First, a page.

The movement of large numbers of humans and animals along tracks will tend to compress soils, thus decreasing infiltration and increasing the rate of run-off (Frenkel 1970, in Goudie 1986: 61). By concentrating flow and increasing its power, both erosion and sediment transport along selected paths is encouraged. The churning action of feet and hooves will destroy soil structure and markedly increase sediment yield. Wheeled vehicles, in use from as early as the 4th millennium BC (Littauer & Crouwel 1979: 13), cause ruts which concentrate flow and increase flow power and eroison. The occasional presence of two contiguous hollows (as near C on FIGURE 4) can be explained by the abandonment of an earlier unusable track and the adoption of a new path, constrained by the enclosed fields on either side.

Selective and concentrated overland flow along a generally straight alignment explains the tendency of linear hollows to cross watersheds without the need to invoke canals with associated engineering works. The line of the track provides the zone of maximum erosion and sediment movement, but within each fluvial catchment water will flow downslope and away from the watershed.

During the long dry summers, flocks and herds moving along routes will churn up dust which blows away. Apparently negligible, this will have a significant effect over thousands of years. Just 1 mm of dust blown away per year (equivalent to 10--15 tons per ha; Mainguet 1991: 194) lowers the land surface by 3 m over 3000 years. This in turn concentrates overland flow, leading to further erosion along the selected route. Although interaction between runoff and wind erosion is probably considerable, the relative contribution of the two agencies remains an open question.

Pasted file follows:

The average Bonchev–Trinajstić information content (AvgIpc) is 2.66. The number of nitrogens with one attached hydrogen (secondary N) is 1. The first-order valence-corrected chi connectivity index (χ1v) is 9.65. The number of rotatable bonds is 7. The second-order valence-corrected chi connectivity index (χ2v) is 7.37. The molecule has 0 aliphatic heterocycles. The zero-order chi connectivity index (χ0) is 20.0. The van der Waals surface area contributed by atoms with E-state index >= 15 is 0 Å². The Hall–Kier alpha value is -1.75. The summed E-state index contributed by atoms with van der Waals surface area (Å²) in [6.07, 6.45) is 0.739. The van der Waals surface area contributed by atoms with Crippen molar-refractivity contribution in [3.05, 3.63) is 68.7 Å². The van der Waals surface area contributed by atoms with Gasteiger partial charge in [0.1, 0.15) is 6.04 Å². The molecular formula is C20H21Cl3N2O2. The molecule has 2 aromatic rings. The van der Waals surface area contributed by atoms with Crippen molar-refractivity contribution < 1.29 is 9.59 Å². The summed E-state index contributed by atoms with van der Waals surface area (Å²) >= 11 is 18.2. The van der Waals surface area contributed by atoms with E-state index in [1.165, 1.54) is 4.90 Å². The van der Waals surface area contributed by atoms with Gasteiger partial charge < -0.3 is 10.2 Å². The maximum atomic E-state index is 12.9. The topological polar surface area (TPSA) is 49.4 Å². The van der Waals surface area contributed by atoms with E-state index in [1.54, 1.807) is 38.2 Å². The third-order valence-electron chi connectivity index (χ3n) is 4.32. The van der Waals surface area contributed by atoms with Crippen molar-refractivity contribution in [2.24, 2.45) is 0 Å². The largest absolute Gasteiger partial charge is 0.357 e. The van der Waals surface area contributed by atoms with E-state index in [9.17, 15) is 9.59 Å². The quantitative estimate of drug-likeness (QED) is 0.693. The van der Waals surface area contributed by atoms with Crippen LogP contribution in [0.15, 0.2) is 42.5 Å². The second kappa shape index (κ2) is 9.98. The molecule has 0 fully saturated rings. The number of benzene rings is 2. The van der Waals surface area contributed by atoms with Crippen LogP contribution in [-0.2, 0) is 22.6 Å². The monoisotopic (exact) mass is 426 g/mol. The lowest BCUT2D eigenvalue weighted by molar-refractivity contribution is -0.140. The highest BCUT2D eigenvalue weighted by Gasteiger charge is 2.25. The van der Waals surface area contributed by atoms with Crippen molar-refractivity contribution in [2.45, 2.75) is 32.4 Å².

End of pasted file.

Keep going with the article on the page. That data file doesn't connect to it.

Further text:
In the American Southwest, clearance of stones and soil is thought to contribute to the concave profile of similar features (Obernauf 1980: 139); this may have contributed to the hollowing in the stonier parts of the Jazira. Certainly the shovelling away of mud has helped create 'hollow ways' in Britain, where manorial records indicate that manure that accumulated along roads was often shovelled on to near by fields (Tom Williamson pers. comm. 1990; Taylor 1979: 145--6). Clearance of stones and surface rubble was also crucial to road construction and maintenance in the Samaria region, Palestine, where road and field path surfaces were cleared down to the bedrock below. Many such tracks, which date back to at least the Hellenistic period, also had high 'kerbs' of stones alongside, demarcating the division between the road and adjacent fields and also keeping animals out of the fields (Dar 1986: 126--7).

Studies of arroyas (deep stream gullies) in the western United States have shown that the effects of flow concentration factors -- cattle trails, roads, embankments and indeed canals -- all serve to increase stream power locally and lead to gully incision (Cooke & Reeves 1976: 178--9). Although the subtle features of the Jazira show few traces of gully incision, where gradient and conditions for sediment evacuation are suitable, near Tell es Sweyhat (FIGURE 2) and Abu Winni (FIGURE 5), the relationship between episodes of gully erosion and human-induced flow concentration features is evident.